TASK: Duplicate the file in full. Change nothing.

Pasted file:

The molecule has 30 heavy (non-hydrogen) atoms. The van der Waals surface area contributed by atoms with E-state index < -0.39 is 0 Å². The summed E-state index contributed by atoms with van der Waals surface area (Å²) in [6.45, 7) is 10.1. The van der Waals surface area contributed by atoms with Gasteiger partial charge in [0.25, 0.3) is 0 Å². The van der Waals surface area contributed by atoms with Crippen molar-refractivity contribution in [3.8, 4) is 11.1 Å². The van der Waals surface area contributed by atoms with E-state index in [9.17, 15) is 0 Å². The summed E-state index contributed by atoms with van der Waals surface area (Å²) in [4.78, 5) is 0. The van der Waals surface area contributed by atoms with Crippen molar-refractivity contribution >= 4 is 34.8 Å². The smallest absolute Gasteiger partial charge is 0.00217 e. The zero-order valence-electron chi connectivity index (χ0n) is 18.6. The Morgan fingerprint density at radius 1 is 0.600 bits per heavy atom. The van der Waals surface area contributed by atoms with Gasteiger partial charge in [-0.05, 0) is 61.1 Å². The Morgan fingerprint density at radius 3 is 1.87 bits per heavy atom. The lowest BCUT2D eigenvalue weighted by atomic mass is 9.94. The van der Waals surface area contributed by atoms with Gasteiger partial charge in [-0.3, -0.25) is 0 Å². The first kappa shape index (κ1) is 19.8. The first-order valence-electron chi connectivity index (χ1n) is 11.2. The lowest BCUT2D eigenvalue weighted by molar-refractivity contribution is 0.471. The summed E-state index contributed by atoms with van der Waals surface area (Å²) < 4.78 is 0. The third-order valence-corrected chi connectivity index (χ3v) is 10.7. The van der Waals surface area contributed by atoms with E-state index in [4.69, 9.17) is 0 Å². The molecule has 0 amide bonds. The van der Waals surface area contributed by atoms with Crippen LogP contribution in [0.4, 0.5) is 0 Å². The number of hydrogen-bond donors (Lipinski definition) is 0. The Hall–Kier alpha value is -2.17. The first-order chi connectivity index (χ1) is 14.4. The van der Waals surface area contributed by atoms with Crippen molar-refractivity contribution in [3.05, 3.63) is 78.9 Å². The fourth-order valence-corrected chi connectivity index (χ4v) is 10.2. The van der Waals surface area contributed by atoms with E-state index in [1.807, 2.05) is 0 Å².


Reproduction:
The molecule has 30 heavy (non-hydrogen) atoms. The van der Waals surface area contributed by atoms with E-state index < -0.39 is 0 Å². The summed E-state index contributed by atoms with van der Waals surface area (Å²) in [6.45, 7) is 10.1. The van der Waals surface area contributed by atoms with Gasteiger partial charge in [0.25, 0.3) is 0 Å². The van der Waals surface area contributed by atoms with Crippen molar-refractivity contribution in [3.8, 4) is 11.1 Å². The van der Waals surface area contributed by atoms with E-state index in [9.17, 15) is 0 Å². The summed E-state index contributed by atoms with van der Waals surface area (Å²) in [4.78, 5) is 0. The van der Waals surface area contributed by atoms with Crippen molar-refractivity contribution >= 4 is 34.8 Å². The smallest absolute Gasteiger partial charge is 0.00217 e. The zero-order valence-electron chi connectivity index (χ0n) is 18.6. The Morgan fingerprint density at radius 1 is 0.600 bits per heavy atom. The van der Waals surface area contributed by atoms with Gasteiger partial charge in [-0.05, 0) is 61.1 Å². The Morgan fingerprint density at radius 3 is 1.87 bits per heavy atom. The lowest BCUT2D eigenvalue weighted by atomic mass is 9.94. The van der Waals surface area contributed by atoms with Gasteiger partial charge in [-0.3, -0.25) is 0 Å². The first kappa shape index (κ1) is 19.8. The first-order valence-electron chi connectivity index (χ1n) is 11.2. The lowest BCUT2D eigenvalue weighted by molar-refractivity contribution is 0.471. The summed E-state index contributed by atoms with van der Waals surface area (Å²) < 4.78 is 0. The third-order valence-corrected chi connectivity index (χ3v) is 10.7. The van der Waals surface area contributed by atoms with E-state index in [4.69, 9.17) is 0 Å². The molecule has 0 amide bonds. The van der Waals surface area contributed by atoms with Crippen LogP contribution in [0.4, 0.5) is 0 Å². The number of hydrogen-bond donors (Lipinski definition) is 0. The Hall–Kier alpha value is -2.17. The first-order chi connectivity index (χ1) is 14.4. The van der Waals surface area contributed by atoms with Crippen molar-refractivity contribution in [3.05, 3.63) is 78.9 Å². The fourth-order valence-corrected chi connectivity index (χ4v) is 10.2. The van der Waals surface area contributed by atoms with E-state index in [1.807, 2.05) is 0 Å².